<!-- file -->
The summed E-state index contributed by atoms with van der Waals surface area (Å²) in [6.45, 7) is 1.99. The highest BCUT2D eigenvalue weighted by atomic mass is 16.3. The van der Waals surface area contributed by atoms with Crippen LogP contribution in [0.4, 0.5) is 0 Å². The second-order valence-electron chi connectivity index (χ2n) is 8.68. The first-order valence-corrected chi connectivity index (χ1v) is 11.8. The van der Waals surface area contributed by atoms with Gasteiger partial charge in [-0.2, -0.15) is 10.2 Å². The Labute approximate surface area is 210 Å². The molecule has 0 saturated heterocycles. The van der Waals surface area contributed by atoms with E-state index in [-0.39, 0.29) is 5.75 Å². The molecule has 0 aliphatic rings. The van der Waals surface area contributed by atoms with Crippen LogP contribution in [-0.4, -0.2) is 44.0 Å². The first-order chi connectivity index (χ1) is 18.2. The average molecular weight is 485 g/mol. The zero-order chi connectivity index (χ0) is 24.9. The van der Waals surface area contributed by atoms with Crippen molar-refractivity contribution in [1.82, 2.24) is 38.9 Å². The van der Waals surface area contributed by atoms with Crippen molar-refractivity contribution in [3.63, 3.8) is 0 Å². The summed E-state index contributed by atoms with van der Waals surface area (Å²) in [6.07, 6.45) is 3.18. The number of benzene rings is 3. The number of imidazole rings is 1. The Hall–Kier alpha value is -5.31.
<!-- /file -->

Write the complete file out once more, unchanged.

The summed E-state index contributed by atoms with van der Waals surface area (Å²) in [6.45, 7) is 1.99. The highest BCUT2D eigenvalue weighted by atomic mass is 16.3. The van der Waals surface area contributed by atoms with Crippen LogP contribution in [0.4, 0.5) is 0 Å². The second-order valence-electron chi connectivity index (χ2n) is 8.68. The first-order valence-corrected chi connectivity index (χ1v) is 11.8. The van der Waals surface area contributed by atoms with Gasteiger partial charge in [-0.2, -0.15) is 10.2 Å². The Labute approximate surface area is 210 Å². The molecule has 0 saturated heterocycles. The van der Waals surface area contributed by atoms with E-state index in [-0.39, 0.29) is 5.75 Å². The molecule has 0 aliphatic rings. The van der Waals surface area contributed by atoms with Crippen LogP contribution in [-0.4, -0.2) is 44.0 Å². The first-order chi connectivity index (χ1) is 18.2. The average molecular weight is 485 g/mol. The zero-order chi connectivity index (χ0) is 24.9. The van der Waals surface area contributed by atoms with Crippen molar-refractivity contribution in [1.82, 2.24) is 38.9 Å². The van der Waals surface area contributed by atoms with Crippen molar-refractivity contribution in [3.63, 3.8) is 0 Å². The summed E-state index contributed by atoms with van der Waals surface area (Å²) in [6.07, 6.45) is 3.18. The number of benzene rings is 3. The number of imidazole rings is 1. The Hall–Kier alpha value is -5.31.